HJR 532

Commission on State and Local Government Responsibility and Taxing Authority

November 20, 1997, Herndon

The commission met to hear about the earned income tax credit (EITC) and the expected impact of federal tax law changes on the Commonwealth. Several speakers in favor of the EITC addressed the commission, and Virginia's Tax Commissioner explained the federal tax law changes.

Earned Income Tax Credit

Earned income tax credit legislation has been introduced each year since 1991. Advocates of the credit argue that with the changes occurring as a result of welfare reform, those individuals coming into the workforce for the first time or after an extended absence will need the credit as an extra incentive for a successful transition into the working world.

The federal EITC is a tax credit for low-income workers and is targeted at those workers who live with and support their children. Individuals must work in order to get the credit, which has been in the federal tax code since 1975, with expansions in 1986, 1990 and 1993. The intent of the expansions was to make work pay enough to lift a family, with a full-time worker, out of poverty. The federal EITC is administered through the federal tax system, with the amount of the credit based on family earnings and the number of qualifying children. It is a refundable credit, with families who qualify actually receiving a check from the federal government.

A state EITC would pick up where the federal credit stops, applying the same eligibility rules used by the federal government and piggybacking on the federal EITC by using a percentage of that credit. The credit would rise to a maximum amount and gradually phase out. Such a credit would not be inexpensive, especially if it is refundable, which supporters insist is a necessary component to help those who need it the most. It seems likely that EITC legislation, along with other tax relief legislation, will be on the General Assembly's plate during the upcoming session.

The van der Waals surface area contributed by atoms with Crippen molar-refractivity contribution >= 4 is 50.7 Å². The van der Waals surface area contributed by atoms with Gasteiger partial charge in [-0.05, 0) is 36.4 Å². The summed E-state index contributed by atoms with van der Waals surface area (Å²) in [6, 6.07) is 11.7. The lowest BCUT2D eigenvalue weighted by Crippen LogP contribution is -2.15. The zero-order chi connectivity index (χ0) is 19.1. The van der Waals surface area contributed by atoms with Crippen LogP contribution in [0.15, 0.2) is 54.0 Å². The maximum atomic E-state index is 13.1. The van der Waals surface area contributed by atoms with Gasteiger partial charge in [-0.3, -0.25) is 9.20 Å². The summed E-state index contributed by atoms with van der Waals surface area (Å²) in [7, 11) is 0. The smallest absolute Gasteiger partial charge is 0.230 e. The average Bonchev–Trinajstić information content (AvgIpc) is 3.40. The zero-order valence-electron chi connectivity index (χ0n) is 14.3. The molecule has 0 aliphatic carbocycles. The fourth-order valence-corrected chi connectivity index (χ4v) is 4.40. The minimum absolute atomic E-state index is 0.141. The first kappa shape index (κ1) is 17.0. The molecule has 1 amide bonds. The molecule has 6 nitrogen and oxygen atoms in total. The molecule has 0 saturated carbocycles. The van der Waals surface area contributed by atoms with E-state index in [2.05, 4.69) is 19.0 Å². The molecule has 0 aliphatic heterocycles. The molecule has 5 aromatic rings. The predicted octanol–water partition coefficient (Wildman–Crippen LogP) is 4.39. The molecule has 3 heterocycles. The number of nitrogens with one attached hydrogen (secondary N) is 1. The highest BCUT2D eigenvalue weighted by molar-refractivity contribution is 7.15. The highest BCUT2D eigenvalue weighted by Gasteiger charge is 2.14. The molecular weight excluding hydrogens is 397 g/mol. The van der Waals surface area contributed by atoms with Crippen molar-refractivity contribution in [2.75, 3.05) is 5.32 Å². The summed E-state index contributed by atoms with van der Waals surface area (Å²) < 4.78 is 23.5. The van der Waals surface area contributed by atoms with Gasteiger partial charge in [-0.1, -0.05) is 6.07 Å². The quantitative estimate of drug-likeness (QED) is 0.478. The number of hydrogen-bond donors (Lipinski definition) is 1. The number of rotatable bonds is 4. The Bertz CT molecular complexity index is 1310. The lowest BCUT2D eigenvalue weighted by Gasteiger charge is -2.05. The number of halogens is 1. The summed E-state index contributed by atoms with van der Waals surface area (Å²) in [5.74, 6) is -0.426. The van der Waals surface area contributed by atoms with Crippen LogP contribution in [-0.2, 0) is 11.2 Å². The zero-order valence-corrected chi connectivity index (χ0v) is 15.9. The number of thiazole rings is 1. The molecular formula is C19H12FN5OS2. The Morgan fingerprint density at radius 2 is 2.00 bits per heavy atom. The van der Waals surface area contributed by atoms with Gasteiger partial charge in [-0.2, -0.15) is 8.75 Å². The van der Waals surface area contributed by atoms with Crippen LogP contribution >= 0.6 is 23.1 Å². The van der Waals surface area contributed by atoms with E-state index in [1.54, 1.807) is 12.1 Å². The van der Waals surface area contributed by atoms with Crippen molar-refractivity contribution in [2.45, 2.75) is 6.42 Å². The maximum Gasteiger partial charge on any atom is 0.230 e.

Federal Tax Law Changes

Virginia is a conformity state when it comes to income taxes, which means that in determining taxable income for state income tax purposes, the taxpayer begins the calculation with his federal adjusted gross income. Therefore, most changes in the federal tax law will affect Virginia revenues.

According to the tax commissioner, the Taxpayer Relief Act of 1997, which was signed by the President on August 5, 1997, is very detailed and contains 282 provisions. The major components of the act include a child tax credit, post-secondary education tax incentives, broad-based relief from capital gains taxes, expansion of individual retirement accounts, significant reductions in death taxes, repeal of certain corporate tax benefits, and changes in the rates and bases of various federal excise taxes.

At the federal level, the act is supposed to provide net tax reductions of $85 billion over the next five years and $250 billion over the next 10 years. At the state level, the Tax Department's preliminary estimates show a positive impact on state revenues as a result of these changes. In fiscal year 1998, the projection is an increase in tax receipts of $136.5 million; in fiscal year 1999, $68.6 million; and in fiscal year 2000, $41.3 million.

The greatest impact seems to be a result of the reduction in the capital gains rate from 28 percent to 20 percent (10 percent for gains otherwise at 15 percent). For property held more than five years, with the holding period beginning after December 31, 2000, the maximum capital gains rates will fall to 18 percent and 8 percent. It is thought that this will encourage the buying and selling of stock more often, which in turn produces more revenues.

Ms. Eva Tieg, Chair
Legislative Services contact: Joan E. Putney